That notwithstanding, even the websites of the over 30 Ministries are in French and in most cases, the English version is either not updated, not available or Google translated. Information, when made available to Anglophones is therefore not news or is in such poor and inappropriate English that is tantamount to an insult as if there are no educated Anglophones who would have done a better job.
The final example is Cameroon’s relations with the Commonwealth, which could and should have been noticed by members of the Commonwealth of nations. The Head of State has never deemed it necessary, important or vital to attend a Commonwealth Summit but unfailingly attends Francophonie summits which seem to be more important to him than African Union Summits. The presence of the French president at Francophonie summits and the extent of French investment in Cameroon and the diplomatic cards that may be played at these summits may be a factor in the Head of State’s decision to attend. But then, his non-attendance of Commonwealth summits begs the question of why a similar economic rapprochement is not made with countries of the commonwealth or is English Cameroonians not that important for their plights to be heard or benefits to be shared with the rest of the commonwealth member states?
- Language of communication
Firstly, inasmuch as the current (Paul Biya) and former Heads of State (Late Hon. Ahmadow Ahidjo) have made numerous speeches lasting over 50+ years, inasmuch as the current Head of State has made some small parts of a handful of speeches in English, no Cameroonian Head of State HAS EVER made a full speech in English. As a matter of fact, Anglophone Cameroonians do not know what it feels like for citizens to hear their so-called Head of State make a full speech in their first official language which could be equated with “seeing a pig fly”
Secondly, no key decisions, appointments, laws or any legal procedures or any state matter has ever been published or announced in English first; nor are Anglophones aware of any such decision for which the French version is only a translation.
There’s a major radio newscast at 3pm in English and a major radio newscast at 5pm in French. There is also a major TV newscast at 7:30pm in English and a major TV newscast at 8:30pm in French all of which are either on the CRTV radio or Television. Critically looking at it and not being biased, could the government of La Republique honestly confirm to the public that for over 50 years, all major decisions have been made between 3:30pm (after the radio news in English) and 5pm (before the radio news in French) or between 8pm (after TV news in English) and 8:30pm (before TV news in French) and thus announced in the next available newscast which happens to be in French? This would be a coincidence that has never and will never happen on planet earth. How convenient!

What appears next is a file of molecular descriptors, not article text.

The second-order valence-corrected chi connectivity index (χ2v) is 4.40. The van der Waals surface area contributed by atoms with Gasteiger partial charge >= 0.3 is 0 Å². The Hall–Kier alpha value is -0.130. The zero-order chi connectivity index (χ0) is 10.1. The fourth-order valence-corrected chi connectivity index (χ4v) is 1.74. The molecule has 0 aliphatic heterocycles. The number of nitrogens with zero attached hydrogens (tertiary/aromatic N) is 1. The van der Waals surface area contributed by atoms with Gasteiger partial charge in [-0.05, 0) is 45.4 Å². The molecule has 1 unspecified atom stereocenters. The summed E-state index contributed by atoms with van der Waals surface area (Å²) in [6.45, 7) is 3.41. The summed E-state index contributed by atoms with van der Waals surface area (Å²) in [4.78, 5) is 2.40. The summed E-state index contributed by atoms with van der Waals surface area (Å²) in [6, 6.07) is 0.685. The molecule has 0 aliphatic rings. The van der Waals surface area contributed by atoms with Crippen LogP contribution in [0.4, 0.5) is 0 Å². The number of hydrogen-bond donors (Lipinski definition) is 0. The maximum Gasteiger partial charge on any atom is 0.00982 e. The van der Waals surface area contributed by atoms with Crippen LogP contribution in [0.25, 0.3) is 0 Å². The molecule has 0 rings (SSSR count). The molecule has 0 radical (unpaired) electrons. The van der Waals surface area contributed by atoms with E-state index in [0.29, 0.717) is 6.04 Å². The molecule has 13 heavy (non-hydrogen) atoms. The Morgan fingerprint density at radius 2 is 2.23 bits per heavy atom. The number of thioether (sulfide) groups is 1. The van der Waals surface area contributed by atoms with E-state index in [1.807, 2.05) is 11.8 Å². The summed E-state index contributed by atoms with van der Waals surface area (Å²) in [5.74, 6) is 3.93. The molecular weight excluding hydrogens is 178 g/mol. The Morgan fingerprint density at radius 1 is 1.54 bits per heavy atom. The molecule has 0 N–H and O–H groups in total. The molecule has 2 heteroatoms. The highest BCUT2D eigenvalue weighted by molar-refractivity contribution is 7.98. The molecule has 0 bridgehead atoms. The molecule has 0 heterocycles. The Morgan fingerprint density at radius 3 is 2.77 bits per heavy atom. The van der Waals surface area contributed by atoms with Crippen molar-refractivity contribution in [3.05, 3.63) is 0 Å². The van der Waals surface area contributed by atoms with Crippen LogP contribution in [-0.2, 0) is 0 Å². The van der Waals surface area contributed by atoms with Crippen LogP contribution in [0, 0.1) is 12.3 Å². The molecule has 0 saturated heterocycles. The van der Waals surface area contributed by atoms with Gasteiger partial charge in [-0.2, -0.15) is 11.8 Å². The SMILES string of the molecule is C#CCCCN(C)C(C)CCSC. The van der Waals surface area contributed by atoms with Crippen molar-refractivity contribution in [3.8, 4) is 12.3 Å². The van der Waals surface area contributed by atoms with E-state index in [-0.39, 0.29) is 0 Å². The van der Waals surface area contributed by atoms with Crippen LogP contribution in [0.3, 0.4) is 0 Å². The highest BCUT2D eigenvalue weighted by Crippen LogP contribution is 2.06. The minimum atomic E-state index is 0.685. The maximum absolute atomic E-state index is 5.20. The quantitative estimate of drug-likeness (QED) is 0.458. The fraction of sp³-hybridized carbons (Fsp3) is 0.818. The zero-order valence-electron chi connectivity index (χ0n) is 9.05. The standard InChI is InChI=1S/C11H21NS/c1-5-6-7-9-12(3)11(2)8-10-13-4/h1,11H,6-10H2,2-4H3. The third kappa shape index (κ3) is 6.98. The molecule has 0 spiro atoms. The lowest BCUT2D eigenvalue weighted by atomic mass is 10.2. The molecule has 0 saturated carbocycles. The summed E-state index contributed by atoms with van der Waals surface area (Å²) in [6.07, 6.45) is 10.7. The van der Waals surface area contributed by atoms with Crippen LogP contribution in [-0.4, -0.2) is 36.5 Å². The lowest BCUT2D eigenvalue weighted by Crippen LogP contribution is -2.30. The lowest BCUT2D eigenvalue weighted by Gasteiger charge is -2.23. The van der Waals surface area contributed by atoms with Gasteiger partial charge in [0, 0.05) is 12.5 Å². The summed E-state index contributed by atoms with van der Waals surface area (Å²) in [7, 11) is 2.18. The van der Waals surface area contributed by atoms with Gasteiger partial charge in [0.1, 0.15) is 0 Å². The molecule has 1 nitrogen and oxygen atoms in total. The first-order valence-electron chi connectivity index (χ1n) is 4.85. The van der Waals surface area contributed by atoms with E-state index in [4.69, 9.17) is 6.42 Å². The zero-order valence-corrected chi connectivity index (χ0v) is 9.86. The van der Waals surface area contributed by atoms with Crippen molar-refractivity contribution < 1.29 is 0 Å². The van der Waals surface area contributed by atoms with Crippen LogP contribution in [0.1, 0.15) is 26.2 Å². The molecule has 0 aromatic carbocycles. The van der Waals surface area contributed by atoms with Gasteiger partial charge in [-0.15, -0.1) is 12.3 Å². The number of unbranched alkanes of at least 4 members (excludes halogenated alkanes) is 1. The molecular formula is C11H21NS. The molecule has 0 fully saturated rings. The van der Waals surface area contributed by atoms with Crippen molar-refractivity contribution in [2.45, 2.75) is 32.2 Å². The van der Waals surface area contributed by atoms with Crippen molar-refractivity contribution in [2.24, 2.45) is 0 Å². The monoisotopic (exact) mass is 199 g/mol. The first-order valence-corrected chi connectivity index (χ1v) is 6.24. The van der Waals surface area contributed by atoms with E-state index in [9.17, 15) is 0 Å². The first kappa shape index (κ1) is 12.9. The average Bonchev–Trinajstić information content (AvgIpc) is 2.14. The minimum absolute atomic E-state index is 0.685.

Another critical element is the fact that the language used on Bank Notes in Cameroon does not a single word in English printed on any of them – could there ever be a scenario in human history where the term marginalisation could be better used? This remains a problem that Francophone Cameroonians cannot complain about except by solidarity – this constitutes an Anglophone problems!
- Lack of economic development in English speaking Cameroon
Nothing of a major economic benefit to the people of West Cameroon have gained any interest from the government even when the resources are there to be developed. The Menchum fall comes to mind as an example. Research conducted has suggested that the Menchum fall, if harnessed could provide electricity to the whole of Central Africa. Any reasonable government, taking into account the frequent power failure in Cameroon would jump to this opportunity to make the lives of its citizens better and attract businesses, investments and economic growth. But because this is found in Southern Cameroon, no one cares.
- Economic headquarters of most if not all corporations and enterprises have been moved out of the area. A good example is the headquarters of the CDC from Buea to Yaounde. This is the definition of what marginalisation looks like for real
These injustices are real and they affect real people especially the Anglophones. They are so systematic that they seem obviously deliberate and ultimately criminal. It is true that Honourable WIRBA quoted Thomas Jefferson… but I want to quote Honourable WIRBA: When injustice becomes law, resistance becomes a duty”. It is the injustices above that Anglophones are RESISTING hence the cry of an Anglophone problem!
BY PRIDE MBI AGBOR ASG SCNC UK